Tuesday, December 25, 2012

Christmas Day 2012: Purity like Mary's

Lectionary: Isaiah 9:2-7, Psalm 96,Titus 2:11-14; Luke 2:1-14(15-20)

Today's sermon was extemporaneous and is available in audio form only.

Merry Christmas!

Christmas Eve Midnight Mass 2012: We are the sign

Lectionary: Isaiah 9:2-7, Psalm 96,Titus 2:11-14; Luke 2:1-14(15-20)

We gather on this great and holy night to joyfully receive the gift of our Redeemer,
to collectively behold him with sure confidence of his love for us and his purpose for our lives. Having prepared ourselves during Advent for this moment, we stand together now ready to be reborn with him, as daughters and sons of God.

It is truly a joyful moment - for us and for the whole world. The reason is, we are not passive observers in the story of Christmas or in the continuing plan of redemption. We are active participants.

We aren’t here tonight simply to recount the first chapter of the greatest story ever told. We’re here to live it again.

Each of us is alive in this moment of time, having been sent by God to participate in making manifest the will of God on earth so that everyone will come to know the Good News of salvation in Jesus Christ. Each of us has our part to play, our obedience to give, and our shame to bear as we live into our purpose.

Luke’s gospel narrative demonstrates this for us in Mary, Joseph, and the shepherds. They show us how doing our part requires us to trust God’s love, promises, and the plan of salvation knowing that the working out of that plan unfolds over time.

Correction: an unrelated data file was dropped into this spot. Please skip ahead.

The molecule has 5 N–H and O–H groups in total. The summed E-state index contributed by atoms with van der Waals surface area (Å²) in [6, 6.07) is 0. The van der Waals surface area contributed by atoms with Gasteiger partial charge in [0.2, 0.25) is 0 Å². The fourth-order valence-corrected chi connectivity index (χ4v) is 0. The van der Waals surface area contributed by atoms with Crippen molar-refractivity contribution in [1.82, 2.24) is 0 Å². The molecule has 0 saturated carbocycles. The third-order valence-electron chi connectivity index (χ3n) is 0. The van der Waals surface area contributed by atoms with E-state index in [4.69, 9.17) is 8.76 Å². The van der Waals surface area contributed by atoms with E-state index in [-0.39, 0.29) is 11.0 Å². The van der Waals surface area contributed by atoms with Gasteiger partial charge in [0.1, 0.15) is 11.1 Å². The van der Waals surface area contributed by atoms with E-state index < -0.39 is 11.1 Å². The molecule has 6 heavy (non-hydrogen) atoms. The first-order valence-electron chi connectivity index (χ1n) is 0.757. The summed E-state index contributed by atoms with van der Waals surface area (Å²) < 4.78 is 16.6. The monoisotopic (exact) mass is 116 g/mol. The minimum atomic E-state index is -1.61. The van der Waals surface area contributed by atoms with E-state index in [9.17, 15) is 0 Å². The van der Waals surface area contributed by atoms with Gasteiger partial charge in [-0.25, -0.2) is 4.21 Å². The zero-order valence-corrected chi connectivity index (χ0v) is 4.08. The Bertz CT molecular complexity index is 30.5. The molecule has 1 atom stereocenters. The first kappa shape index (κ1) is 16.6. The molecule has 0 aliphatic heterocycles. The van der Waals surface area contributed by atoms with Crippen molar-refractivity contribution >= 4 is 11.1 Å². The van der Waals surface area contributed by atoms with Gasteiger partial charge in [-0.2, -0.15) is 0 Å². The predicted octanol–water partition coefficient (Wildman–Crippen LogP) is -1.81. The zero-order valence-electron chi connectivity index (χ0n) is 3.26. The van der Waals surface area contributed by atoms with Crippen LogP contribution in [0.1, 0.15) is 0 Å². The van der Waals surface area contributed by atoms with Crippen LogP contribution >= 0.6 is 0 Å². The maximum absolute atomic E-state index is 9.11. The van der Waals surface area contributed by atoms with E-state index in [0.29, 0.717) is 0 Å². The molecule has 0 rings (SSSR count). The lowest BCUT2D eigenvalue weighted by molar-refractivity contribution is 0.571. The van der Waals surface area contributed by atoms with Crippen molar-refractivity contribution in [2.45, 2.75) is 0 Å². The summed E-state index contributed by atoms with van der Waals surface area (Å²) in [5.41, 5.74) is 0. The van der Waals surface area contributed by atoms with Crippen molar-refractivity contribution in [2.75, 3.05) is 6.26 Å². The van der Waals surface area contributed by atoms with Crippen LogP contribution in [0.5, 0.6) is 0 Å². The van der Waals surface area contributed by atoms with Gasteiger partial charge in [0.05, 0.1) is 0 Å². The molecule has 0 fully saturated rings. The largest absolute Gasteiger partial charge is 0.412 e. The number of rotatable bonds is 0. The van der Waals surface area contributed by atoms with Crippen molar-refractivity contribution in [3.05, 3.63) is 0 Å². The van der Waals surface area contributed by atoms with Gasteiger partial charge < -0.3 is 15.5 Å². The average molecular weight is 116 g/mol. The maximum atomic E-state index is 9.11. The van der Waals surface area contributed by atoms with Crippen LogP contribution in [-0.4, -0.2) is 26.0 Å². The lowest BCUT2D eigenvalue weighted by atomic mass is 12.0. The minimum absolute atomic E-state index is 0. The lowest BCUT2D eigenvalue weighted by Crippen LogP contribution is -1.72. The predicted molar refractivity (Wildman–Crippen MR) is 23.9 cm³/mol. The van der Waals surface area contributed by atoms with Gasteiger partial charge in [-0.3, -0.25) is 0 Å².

Luke begins the story of Jesus’ birth with a discussion of the Roman census, which was a means of establishing an accurate tax base. The Roman government wasn’t concerned about justice or fairness, and there was no doctor’s note to get you out of going to register. It also didn’t matter to the Roman government whether the rich and the poor Jews were being taxed fairly or giving proportionately. It only mattered that money came in to support the Roman governors.

Being a righteous man, Joseph, who was a descendant of the great King David, could have said, ‘No, I won’t go register. I won’t participate in this unfair, earthly institution which will feed the monster Roman government that occupies our land. And I won’t submit myself to the public shame Mary’s condition will bring to me.’ He could have said that, but he didn’t.

Instead, he took his pregnant girlfriend 90 miles to Bethlehem to register as he was required to do. By doing so, Joseph publicly and legally claimed Jesus as his son, legitimating him and Mary according to earthly institutions.

Joseph’s journey also fulfilled the prophesy that the Messiah would be born of the house of David (which his adoption of Jesus made official) and in the city of David - Bethlehem. By giving his trust and obedience to God, Joseph participated with God in bringing about the will of God on the earth.

Mary also had her part to play, her obedience to give and her shame to bear. Coming up pregnant prior to her marriage to Joseph, Mary could have been stoned to death for adultery. She could have said, ‘No’ to the public shaming her pregnancy would bring her - but she didn’t. She told the angel Gabriel that she would do whatever God asked of her. By giving not only her ‘Yes,’ but her body and her life to God, Mary participated with God in bringing about the will of God on the earth.

As the plan unfolded for Mary and Joseph, it brought one degradation after another, culminating on this night with their inability to find a decent place to lodge. We traditionally translate this problem as “no room at the inn” but a better translation is: “no room in the guest quarters.” (New Interpreter’s Study Bible, Abingdon Press, 1855.)